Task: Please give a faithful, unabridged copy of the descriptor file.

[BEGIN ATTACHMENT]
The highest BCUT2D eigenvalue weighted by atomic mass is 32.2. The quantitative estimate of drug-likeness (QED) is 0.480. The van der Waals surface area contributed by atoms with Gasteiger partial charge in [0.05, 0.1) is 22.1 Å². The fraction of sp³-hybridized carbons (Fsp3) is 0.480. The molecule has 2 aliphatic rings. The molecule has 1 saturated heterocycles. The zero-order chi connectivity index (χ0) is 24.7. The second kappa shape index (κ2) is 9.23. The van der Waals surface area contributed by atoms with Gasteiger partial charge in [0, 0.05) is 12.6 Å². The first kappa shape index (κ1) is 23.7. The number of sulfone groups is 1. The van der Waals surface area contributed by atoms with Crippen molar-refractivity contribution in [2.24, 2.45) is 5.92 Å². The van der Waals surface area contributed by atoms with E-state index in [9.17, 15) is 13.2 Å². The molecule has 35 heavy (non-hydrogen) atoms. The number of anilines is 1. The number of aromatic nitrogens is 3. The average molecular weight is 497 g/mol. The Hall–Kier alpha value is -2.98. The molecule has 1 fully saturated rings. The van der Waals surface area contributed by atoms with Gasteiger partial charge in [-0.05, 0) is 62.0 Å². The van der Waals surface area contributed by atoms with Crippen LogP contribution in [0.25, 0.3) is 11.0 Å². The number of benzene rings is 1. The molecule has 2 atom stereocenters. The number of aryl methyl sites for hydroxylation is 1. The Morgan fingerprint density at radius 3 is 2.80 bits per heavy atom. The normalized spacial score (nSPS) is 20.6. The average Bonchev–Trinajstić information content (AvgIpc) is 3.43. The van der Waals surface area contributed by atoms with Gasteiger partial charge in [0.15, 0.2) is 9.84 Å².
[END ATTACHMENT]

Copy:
The highest BCUT2D eigenvalue weighted by atomic mass is 32.2. The quantitative estimate of drug-likeness (QED) is 0.480. The van der Waals surface area contributed by atoms with Gasteiger partial charge in [0.05, 0.1) is 22.1 Å². The fraction of sp³-hybridized carbons (Fsp3) is 0.480. The molecule has 2 aliphatic rings. The molecule has 1 saturated heterocycles. The zero-order chi connectivity index (χ0) is 24.7. The second kappa shape index (κ2) is 9.23. The van der Waals surface area contributed by atoms with Gasteiger partial charge in [0, 0.05) is 12.6 Å². The first kappa shape index (κ1) is 23.7. The number of sulfone groups is 1. The van der Waals surface area contributed by atoms with Crippen molar-refractivity contribution in [2.24, 2.45) is 5.92 Å². The van der Waals surface area contributed by atoms with E-state index in [9.17, 15) is 13.2 Å². The molecule has 35 heavy (non-hydrogen) atoms. The number of anilines is 1. The number of aromatic nitrogens is 3. The average molecular weight is 497 g/mol. The Hall–Kier alpha value is -2.98. The molecule has 1 fully saturated rings. The van der Waals surface area contributed by atoms with Gasteiger partial charge in [-0.05, 0) is 62.0 Å². The van der Waals surface area contributed by atoms with Crippen LogP contribution in [0.25, 0.3) is 11.0 Å². The number of benzene rings is 1. The molecule has 2 atom stereocenters. The number of aryl methyl sites for hydroxylation is 1. The Morgan fingerprint density at radius 3 is 2.80 bits per heavy atom. The normalized spacial score (nSPS) is 20.6. The average Bonchev–Trinajstić information content (AvgIpc) is 3.43. The van der Waals surface area contributed by atoms with Gasteiger partial charge in [0.15, 0.2) is 9.84 Å².